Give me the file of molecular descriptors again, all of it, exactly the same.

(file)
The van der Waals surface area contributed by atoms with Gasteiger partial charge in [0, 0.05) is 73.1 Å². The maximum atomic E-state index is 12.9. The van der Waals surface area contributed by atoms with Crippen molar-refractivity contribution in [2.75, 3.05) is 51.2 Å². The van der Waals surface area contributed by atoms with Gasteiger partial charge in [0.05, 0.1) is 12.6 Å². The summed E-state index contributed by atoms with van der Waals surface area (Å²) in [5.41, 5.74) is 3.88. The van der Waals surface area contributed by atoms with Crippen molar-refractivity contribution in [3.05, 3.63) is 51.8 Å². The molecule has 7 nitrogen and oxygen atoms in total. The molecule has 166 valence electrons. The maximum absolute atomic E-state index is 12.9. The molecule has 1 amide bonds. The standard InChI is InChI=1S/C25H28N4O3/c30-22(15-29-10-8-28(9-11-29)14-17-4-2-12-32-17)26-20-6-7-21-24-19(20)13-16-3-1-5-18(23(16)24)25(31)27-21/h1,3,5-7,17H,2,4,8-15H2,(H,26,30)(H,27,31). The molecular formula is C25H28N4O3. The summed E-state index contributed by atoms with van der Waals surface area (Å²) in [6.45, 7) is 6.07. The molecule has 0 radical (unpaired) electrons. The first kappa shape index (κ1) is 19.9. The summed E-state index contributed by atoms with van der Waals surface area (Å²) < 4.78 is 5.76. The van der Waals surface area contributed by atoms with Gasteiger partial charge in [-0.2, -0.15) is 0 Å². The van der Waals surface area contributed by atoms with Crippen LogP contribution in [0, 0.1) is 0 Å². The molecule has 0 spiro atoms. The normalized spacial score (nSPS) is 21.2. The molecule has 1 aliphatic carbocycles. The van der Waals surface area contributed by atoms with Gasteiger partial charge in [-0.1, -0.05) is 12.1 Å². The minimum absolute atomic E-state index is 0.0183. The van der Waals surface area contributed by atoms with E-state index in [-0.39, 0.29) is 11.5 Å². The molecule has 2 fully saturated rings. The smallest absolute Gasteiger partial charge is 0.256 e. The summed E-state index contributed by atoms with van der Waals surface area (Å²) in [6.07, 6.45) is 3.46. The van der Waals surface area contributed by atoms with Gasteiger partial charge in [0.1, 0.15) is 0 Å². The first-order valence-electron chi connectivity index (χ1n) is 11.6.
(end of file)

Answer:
The van der Waals surface area contributed by atoms with Gasteiger partial charge in [0, 0.05) is 73.1 Å². The maximum atomic E-state index is 12.9. The van der Waals surface area contributed by atoms with Crippen molar-refractivity contribution in [2.75, 3.05) is 51.2 Å². The van der Waals surface area contributed by atoms with Gasteiger partial charge in [0.05, 0.1) is 12.6 Å². The summed E-state index contributed by atoms with van der Waals surface area (Å²) in [5.41, 5.74) is 3.88. The van der Waals surface area contributed by atoms with Crippen molar-refractivity contribution in [3.05, 3.63) is 51.8 Å². The molecule has 7 nitrogen and oxygen atoms in total. The molecule has 166 valence electrons. The maximum absolute atomic E-state index is 12.9. The molecule has 1 amide bonds. The standard InChI is InChI=1S/C25H28N4O3/c30-22(15-29-10-8-28(9-11-29)14-17-4-2-12-32-17)26-20-6-7-21-24-19(20)13-16-3-1-5-18(23(16)24)25(31)27-21/h1,3,5-7,17H,2,4,8-15H2,(H,26,30)(H,27,31). The molecular formula is C25H28N4O3. The summed E-state index contributed by atoms with van der Waals surface area (Å²) in [6.45, 7) is 6.07. The molecule has 0 radical (unpaired) electrons. The first kappa shape index (κ1) is 19.9. The summed E-state index contributed by atoms with van der Waals surface area (Å²) < 4.78 is 5.76. The van der Waals surface area contributed by atoms with Gasteiger partial charge in [-0.2, -0.15) is 0 Å². The van der Waals surface area contributed by atoms with Crippen LogP contribution in [0, 0.1) is 0 Å². The molecule has 0 spiro atoms. The normalized spacial score (nSPS) is 21.2. The molecule has 1 aliphatic carbocycles. The van der Waals surface area contributed by atoms with Gasteiger partial charge in [-0.1, -0.05) is 12.1 Å². The minimum absolute atomic E-state index is 0.0183. The van der Waals surface area contributed by atoms with E-state index in [-0.39, 0.29) is 11.5 Å². The molecule has 2 fully saturated rings. The smallest absolute Gasteiger partial charge is 0.256 e. The summed E-state index contributed by atoms with van der Waals surface area (Å²) in [6.07, 6.45) is 3.46. The van der Waals surface area contributed by atoms with Gasteiger partial charge in [0.1, 0.15) is 0 Å². The first-order valence-electron chi connectivity index (χ1n) is 11.6.